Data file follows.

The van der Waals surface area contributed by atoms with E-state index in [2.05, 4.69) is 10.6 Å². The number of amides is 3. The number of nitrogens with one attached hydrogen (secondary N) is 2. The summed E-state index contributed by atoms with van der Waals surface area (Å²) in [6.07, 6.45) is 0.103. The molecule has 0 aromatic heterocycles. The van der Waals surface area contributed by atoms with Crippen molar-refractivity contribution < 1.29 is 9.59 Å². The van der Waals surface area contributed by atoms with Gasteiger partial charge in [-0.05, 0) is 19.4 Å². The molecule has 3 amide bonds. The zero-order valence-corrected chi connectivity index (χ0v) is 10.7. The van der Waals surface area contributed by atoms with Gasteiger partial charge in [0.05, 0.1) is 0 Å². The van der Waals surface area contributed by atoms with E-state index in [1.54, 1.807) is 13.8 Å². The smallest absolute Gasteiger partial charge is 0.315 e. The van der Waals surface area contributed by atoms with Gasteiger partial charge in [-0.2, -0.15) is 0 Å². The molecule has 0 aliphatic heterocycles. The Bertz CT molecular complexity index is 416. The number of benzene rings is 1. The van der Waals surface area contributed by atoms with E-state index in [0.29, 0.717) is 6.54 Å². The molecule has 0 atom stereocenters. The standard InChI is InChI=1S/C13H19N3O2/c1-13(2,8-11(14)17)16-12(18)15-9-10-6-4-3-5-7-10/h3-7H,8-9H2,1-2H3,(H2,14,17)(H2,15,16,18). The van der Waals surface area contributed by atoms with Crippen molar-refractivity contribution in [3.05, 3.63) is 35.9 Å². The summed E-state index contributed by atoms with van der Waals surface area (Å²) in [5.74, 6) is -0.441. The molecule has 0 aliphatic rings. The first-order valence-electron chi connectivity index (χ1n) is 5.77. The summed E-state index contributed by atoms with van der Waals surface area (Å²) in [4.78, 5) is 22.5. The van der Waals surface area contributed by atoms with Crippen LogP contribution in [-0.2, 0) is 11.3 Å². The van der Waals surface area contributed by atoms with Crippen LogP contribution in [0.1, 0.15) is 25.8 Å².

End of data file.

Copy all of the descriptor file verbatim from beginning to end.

The van der Waals surface area contributed by atoms with E-state index in [2.05, 4.69) is 10.6 Å². The number of amides is 3. The number of nitrogens with one attached hydrogen (secondary N) is 2. The summed E-state index contributed by atoms with van der Waals surface area (Å²) in [6.07, 6.45) is 0.103. The molecule has 0 aromatic heterocycles. The van der Waals surface area contributed by atoms with Crippen molar-refractivity contribution < 1.29 is 9.59 Å². The van der Waals surface area contributed by atoms with Gasteiger partial charge in [-0.05, 0) is 19.4 Å². The molecule has 3 amide bonds. The zero-order valence-corrected chi connectivity index (χ0v) is 10.7. The van der Waals surface area contributed by atoms with Gasteiger partial charge in [0.05, 0.1) is 0 Å². The van der Waals surface area contributed by atoms with E-state index in [1.54, 1.807) is 13.8 Å². The smallest absolute Gasteiger partial charge is 0.315 e. The van der Waals surface area contributed by atoms with Gasteiger partial charge in [-0.2, -0.15) is 0 Å². The molecule has 0 aliphatic heterocycles. The Bertz CT molecular complexity index is 416. The number of benzene rings is 1. The van der Waals surface area contributed by atoms with E-state index in [0.29, 0.717) is 6.54 Å². The molecule has 0 atom stereocenters. The standard InChI is InChI=1S/C13H19N3O2/c1-13(2,8-11(14)17)16-12(18)15-9-10-6-4-3-5-7-10/h3-7H,8-9H2,1-2H3,(H2,14,17)(H2,15,16,18). The van der Waals surface area contributed by atoms with Crippen molar-refractivity contribution in [3.05, 3.63) is 35.9 Å². The summed E-state index contributed by atoms with van der Waals surface area (Å²) in [5.74, 6) is -0.441. The molecule has 0 aliphatic rings. The first-order valence-electron chi connectivity index (χ1n) is 5.77. The summed E-state index contributed by atoms with van der Waals surface area (Å²) in [4.78, 5) is 22.5. The van der Waals surface area contributed by atoms with Crippen LogP contribution in [-0.2, 0) is 11.3 Å². The van der Waals surface area contributed by atoms with Crippen LogP contribution in [0.1, 0.15) is 25.8 Å².